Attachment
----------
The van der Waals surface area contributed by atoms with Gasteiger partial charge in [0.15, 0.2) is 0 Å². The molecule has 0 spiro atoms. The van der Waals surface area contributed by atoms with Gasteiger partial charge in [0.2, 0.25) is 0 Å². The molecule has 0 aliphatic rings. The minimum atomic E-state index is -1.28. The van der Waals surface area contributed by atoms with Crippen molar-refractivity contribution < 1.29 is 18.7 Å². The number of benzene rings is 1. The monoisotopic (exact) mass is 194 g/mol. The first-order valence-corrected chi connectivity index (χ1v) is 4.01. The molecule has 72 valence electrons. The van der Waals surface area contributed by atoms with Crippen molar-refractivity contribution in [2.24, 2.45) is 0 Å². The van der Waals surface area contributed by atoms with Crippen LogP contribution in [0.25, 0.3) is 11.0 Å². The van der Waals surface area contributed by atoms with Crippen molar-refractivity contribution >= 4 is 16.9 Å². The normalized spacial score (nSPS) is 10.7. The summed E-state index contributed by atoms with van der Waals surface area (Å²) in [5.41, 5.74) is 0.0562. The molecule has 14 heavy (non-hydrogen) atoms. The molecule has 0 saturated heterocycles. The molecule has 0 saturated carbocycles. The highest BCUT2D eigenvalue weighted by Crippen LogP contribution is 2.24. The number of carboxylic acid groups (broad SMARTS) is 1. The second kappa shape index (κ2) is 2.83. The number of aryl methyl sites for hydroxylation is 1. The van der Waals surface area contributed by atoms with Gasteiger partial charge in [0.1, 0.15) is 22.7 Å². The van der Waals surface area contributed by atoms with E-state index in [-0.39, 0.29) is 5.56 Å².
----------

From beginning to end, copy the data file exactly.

The van der Waals surface area contributed by atoms with Gasteiger partial charge in [0.15, 0.2) is 0 Å². The molecule has 0 spiro atoms. The van der Waals surface area contributed by atoms with Gasteiger partial charge in [0.2, 0.25) is 0 Å². The molecule has 0 aliphatic rings. The minimum atomic E-state index is -1.28. The van der Waals surface area contributed by atoms with Crippen molar-refractivity contribution < 1.29 is 18.7 Å². The number of benzene rings is 1. The monoisotopic (exact) mass is 194 g/mol. The first-order valence-corrected chi connectivity index (χ1v) is 4.01. The molecule has 72 valence electrons. The van der Waals surface area contributed by atoms with Crippen molar-refractivity contribution in [2.24, 2.45) is 0 Å². The van der Waals surface area contributed by atoms with Crippen LogP contribution in [0.25, 0.3) is 11.0 Å². The van der Waals surface area contributed by atoms with Crippen molar-refractivity contribution >= 4 is 16.9 Å². The normalized spacial score (nSPS) is 10.7. The summed E-state index contributed by atoms with van der Waals surface area (Å²) in [5.41, 5.74) is 0.0562. The molecule has 14 heavy (non-hydrogen) atoms. The molecule has 0 saturated heterocycles. The molecule has 0 saturated carbocycles. The highest BCUT2D eigenvalue weighted by Crippen LogP contribution is 2.24. The number of carboxylic acid groups (broad SMARTS) is 1. The second kappa shape index (κ2) is 2.83. The number of aryl methyl sites for hydroxylation is 1. The van der Waals surface area contributed by atoms with Gasteiger partial charge in [0.1, 0.15) is 22.7 Å². The van der Waals surface area contributed by atoms with E-state index in [-0.39, 0.29) is 5.56 Å².